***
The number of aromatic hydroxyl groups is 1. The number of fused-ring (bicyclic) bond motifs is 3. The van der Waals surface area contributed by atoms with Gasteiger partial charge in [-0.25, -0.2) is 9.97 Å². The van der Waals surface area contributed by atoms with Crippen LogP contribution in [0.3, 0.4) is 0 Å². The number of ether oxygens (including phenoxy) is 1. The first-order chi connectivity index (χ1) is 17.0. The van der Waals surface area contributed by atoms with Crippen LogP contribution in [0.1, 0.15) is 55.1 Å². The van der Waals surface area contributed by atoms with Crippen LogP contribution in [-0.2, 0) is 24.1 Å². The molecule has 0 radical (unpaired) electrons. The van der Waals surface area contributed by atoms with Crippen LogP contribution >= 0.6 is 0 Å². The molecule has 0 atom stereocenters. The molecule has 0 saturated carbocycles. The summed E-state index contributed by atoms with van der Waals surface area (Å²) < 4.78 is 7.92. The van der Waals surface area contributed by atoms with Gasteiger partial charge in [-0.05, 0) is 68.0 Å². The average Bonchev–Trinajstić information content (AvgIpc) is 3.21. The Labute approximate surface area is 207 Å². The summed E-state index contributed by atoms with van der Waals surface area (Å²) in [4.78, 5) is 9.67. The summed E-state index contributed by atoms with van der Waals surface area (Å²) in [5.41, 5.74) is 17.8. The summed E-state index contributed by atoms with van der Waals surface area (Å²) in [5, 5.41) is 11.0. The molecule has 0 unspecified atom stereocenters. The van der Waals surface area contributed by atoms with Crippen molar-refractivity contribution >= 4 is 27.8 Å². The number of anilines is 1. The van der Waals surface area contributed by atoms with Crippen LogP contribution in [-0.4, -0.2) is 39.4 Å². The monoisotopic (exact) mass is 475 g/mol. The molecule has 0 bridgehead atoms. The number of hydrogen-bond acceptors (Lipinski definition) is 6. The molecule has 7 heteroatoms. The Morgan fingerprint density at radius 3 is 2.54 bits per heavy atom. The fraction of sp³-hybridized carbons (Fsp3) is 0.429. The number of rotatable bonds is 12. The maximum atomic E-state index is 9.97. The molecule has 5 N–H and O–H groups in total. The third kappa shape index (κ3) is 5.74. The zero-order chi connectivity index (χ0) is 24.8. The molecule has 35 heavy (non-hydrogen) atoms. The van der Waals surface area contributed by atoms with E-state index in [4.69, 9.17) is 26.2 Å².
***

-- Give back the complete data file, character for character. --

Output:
The number of aromatic hydroxyl groups is 1. The number of fused-ring (bicyclic) bond motifs is 3. The van der Waals surface area contributed by atoms with Gasteiger partial charge in [-0.25, -0.2) is 9.97 Å². The van der Waals surface area contributed by atoms with Crippen LogP contribution in [0.3, 0.4) is 0 Å². The number of ether oxygens (including phenoxy) is 1. The first-order chi connectivity index (χ1) is 17.0. The van der Waals surface area contributed by atoms with Crippen LogP contribution in [0.1, 0.15) is 55.1 Å². The van der Waals surface area contributed by atoms with Crippen LogP contribution in [-0.2, 0) is 24.1 Å². The molecule has 0 radical (unpaired) electrons. The van der Waals surface area contributed by atoms with Crippen LogP contribution >= 0.6 is 0 Å². The molecule has 0 atom stereocenters. The molecule has 0 saturated carbocycles. The summed E-state index contributed by atoms with van der Waals surface area (Å²) < 4.78 is 7.92. The van der Waals surface area contributed by atoms with Gasteiger partial charge in [-0.05, 0) is 68.0 Å². The average Bonchev–Trinajstić information content (AvgIpc) is 3.21. The Labute approximate surface area is 207 Å². The summed E-state index contributed by atoms with van der Waals surface area (Å²) in [4.78, 5) is 9.67. The summed E-state index contributed by atoms with van der Waals surface area (Å²) in [5.41, 5.74) is 17.8. The summed E-state index contributed by atoms with van der Waals surface area (Å²) in [5, 5.41) is 11.0. The molecule has 0 unspecified atom stereocenters. The van der Waals surface area contributed by atoms with Crippen molar-refractivity contribution >= 4 is 27.8 Å². The number of anilines is 1. The van der Waals surface area contributed by atoms with Crippen LogP contribution in [-0.4, -0.2) is 39.4 Å². The monoisotopic (exact) mass is 475 g/mol. The molecule has 0 bridgehead atoms. The number of hydrogen-bond acceptors (Lipinski definition) is 6. The molecule has 7 heteroatoms. The Morgan fingerprint density at radius 3 is 2.54 bits per heavy atom. The fraction of sp³-hybridized carbons (Fsp3) is 0.429. The number of rotatable bonds is 12. The maximum atomic E-state index is 9.97. The molecule has 5 N–H and O–H groups in total. The third kappa shape index (κ3) is 5.74. The zero-order chi connectivity index (χ0) is 24.8. The molecule has 35 heavy (non-hydrogen) atoms. The van der Waals surface area contributed by atoms with E-state index in [4.69, 9.17) is 26.2 Å².